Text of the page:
Rich, beefy smothered steak is comfort food, with a long simmering time. It’s Friday food here at the farm, as long as there’s round steak in the freezer, although we’ll make an exception and serve to guests on other days if the guests are special enough.
Warning! This is not a low calorie, diet friendly dish.
Usually I prepare it in a big skillet on the kitchen stove, but when I don’t want to heat up the kitchen by having a burner going for three hours or so, I move to the front porch where I can set up the electric skillet on a sturdy table.
I wasn’t kidding about the three hours part. Since it’s generally made from a cheaper cut of beef, good smothered steak requires a quick browning, then a long, low simmer to reach that juicy, fork-tender state.
Set the skillet to medium heat and melt about a half stick of butter. (Use olive or canola oil if you’d rather, or whatever shortening you prefer for browning meat.)
While the butter’s melting, cut the round steak into sections, removing as much as the fat and connective tissue as you can. I start by cutting out the bone (and tossing it to the most deserving dog). Then I separate the round steak along the natural dividing lines in the meat, cutting out the tougher connective tissue as I go. Sometimes I leave the sections large enough for single servings, and sometimes I divide those into halves or thirds. It depends on what I’ll be serving with the smothered steak, how it’ll look on the plate, and what I’m in the mood to do.
Add salt and pepper to taste to about a cup of flour — garlic, too, if you like — then generously coat the meat with the mixture. When the butter’s sizzling hot, place the floured meat in the skillet to brown.
The floured portion has a tendency to stick, so use a metal spatula and scrape under the meat carefully when you turn it. I can usually tell when the first side’s about done because the meat juices will have soaked through most of the flour that’s stuck to the uncooked top. Note – you might need to lightly grease the skillet when you turn each piece if there’s not enough butter or oil left to sear and sizzle the uncooked side.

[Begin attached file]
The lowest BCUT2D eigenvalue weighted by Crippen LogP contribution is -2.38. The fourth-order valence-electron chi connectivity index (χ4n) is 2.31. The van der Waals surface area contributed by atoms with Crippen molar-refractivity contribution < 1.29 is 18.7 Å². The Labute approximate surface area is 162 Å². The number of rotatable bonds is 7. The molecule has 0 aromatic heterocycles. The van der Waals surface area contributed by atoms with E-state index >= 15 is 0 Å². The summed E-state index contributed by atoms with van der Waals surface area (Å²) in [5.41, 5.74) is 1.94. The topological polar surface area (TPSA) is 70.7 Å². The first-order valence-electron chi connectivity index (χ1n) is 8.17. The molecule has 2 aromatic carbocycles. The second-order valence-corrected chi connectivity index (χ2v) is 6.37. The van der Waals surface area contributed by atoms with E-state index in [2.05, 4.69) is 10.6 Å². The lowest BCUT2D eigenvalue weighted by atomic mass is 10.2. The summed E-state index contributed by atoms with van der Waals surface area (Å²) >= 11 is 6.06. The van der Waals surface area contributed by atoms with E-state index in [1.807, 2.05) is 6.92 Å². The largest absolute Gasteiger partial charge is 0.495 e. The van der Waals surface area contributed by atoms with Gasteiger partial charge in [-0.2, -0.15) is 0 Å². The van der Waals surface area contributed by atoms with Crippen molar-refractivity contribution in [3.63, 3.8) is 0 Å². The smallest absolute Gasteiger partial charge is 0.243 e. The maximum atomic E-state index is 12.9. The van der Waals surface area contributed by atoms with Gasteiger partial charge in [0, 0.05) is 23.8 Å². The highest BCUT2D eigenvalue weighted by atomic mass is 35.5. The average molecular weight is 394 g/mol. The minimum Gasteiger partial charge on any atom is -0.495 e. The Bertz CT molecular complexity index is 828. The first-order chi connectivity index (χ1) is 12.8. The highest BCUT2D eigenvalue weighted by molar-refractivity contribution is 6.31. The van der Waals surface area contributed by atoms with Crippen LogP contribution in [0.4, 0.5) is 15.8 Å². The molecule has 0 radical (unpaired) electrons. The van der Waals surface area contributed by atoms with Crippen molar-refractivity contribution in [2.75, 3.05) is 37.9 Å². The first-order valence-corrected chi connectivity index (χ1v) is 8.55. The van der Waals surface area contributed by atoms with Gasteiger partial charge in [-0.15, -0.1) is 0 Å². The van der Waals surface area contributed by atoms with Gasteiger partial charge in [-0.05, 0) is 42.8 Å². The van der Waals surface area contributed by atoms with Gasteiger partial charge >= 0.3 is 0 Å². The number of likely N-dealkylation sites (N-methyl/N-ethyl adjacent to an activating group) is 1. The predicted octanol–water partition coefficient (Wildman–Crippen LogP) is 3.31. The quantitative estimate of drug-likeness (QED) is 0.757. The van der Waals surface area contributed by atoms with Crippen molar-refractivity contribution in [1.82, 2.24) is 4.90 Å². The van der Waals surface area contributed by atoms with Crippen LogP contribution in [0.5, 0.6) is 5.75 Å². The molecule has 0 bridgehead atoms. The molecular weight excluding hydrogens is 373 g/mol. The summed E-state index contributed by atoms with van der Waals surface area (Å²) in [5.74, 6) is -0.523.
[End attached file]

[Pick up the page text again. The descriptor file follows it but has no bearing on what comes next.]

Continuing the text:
Remove each piece when both sides are browned but not thoroughly cooked. The meat should still be oozing pink juices at this point.
This next stage is optional. I like a bit more sauce with the smothered steak, so prepare a roux for a gravy base at this point. To do this, melt another chunk of butter, maybe 2 tablespoons. Add an equal amount of flour, stir together, and let cook until the mixture bubbles nicely.
Slowly add beef broth (or water), and stir until a smooth thin gravy forms.
Slide the meat pieces into the skillet on top of the gravy. Add more broth or water until the meat is mostly covered. Even with my biggest skillet, I usually have two layers of meat in the skillet at this stage. I make sure the bottom layer is completely submerged in the gravy and the top layer is nicely surrounded but not covered. (If you’ve opted to skip the ‘extra gravy’ stage, just arrange all the meat in the skillet and add about two cups of broth or water.)
Turn the heat down to a very low simmer. Cook covered for at least an hour, although two hours or even more is better. The goal is a long, slow cooking time to tenderize all those tough muscle fibers and whatever connective tissue couldn’t easily be cut out.
Serve with gravy or drippings over noodles, rice, or with just a couple of side dishes.
On hot summer days, I like smothered steak with newly dug yellow flesh potatoes and garden fresh tomato slices.
Other times, I like it better with rice or noodles.
It’s not half bad straight out of the fridge at midnight either — that’s assuming any leftovers make it into the refrigerator.
Don’t you just love those Bubba Keg cups? I have several and I fill it up with ice every morning prior to leaving for work and it still have ice that evening!
Pam – YES! And those bright colors are wonderful for those ‘where did I leave my drink’ moments. I was so glad when a local store started carrying the fat-bottomed ones, too. Love those for hauling around to wherever I’m working on the farm.